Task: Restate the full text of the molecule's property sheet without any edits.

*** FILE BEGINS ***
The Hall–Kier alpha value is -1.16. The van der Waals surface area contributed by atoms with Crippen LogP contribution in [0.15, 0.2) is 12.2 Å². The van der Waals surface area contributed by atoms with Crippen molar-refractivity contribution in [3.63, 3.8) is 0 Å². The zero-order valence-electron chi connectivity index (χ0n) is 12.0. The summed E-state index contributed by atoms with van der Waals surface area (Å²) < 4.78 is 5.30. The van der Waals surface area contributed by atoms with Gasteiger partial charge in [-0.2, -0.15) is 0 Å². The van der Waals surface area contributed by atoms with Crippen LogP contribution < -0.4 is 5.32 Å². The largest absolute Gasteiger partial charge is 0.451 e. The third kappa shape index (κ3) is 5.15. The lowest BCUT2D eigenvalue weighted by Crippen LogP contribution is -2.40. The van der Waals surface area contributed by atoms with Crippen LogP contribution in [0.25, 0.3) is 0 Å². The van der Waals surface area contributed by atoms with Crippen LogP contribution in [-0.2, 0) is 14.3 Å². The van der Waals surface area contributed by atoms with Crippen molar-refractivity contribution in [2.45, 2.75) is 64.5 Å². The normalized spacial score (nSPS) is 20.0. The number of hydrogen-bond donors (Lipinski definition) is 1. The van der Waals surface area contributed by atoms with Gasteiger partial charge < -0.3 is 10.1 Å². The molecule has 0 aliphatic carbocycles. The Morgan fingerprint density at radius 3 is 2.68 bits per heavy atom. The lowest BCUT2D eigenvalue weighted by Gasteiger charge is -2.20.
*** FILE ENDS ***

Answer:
The Hall–Kier alpha value is -1.16. The van der Waals surface area contributed by atoms with Crippen LogP contribution in [0.15, 0.2) is 12.2 Å². The van der Waals surface area contributed by atoms with Crippen molar-refractivity contribution in [3.63, 3.8) is 0 Å². The zero-order valence-electron chi connectivity index (χ0n) is 12.0. The summed E-state index contributed by atoms with van der Waals surface area (Å²) < 4.78 is 5.30. The van der Waals surface area contributed by atoms with Gasteiger partial charge in [-0.2, -0.15) is 0 Å². The van der Waals surface area contributed by atoms with Crippen LogP contribution < -0.4 is 5.32 Å². The largest absolute Gasteiger partial charge is 0.451 e. The third kappa shape index (κ3) is 5.15. The lowest BCUT2D eigenvalue weighted by Crippen LogP contribution is -2.40. The van der Waals surface area contributed by atoms with Crippen LogP contribution in [0.25, 0.3) is 0 Å². The van der Waals surface area contributed by atoms with Crippen LogP contribution in [-0.2, 0) is 14.3 Å². The van der Waals surface area contributed by atoms with Crippen molar-refractivity contribution in [2.45, 2.75) is 64.5 Å². The normalized spacial score (nSPS) is 20.0. The number of hydrogen-bond donors (Lipinski definition) is 1. The van der Waals surface area contributed by atoms with Gasteiger partial charge < -0.3 is 10.1 Å². The molecule has 0 aliphatic carbocycles. The Morgan fingerprint density at radius 3 is 2.68 bits per heavy atom. The lowest BCUT2D eigenvalue weighted by Gasteiger charge is -2.20.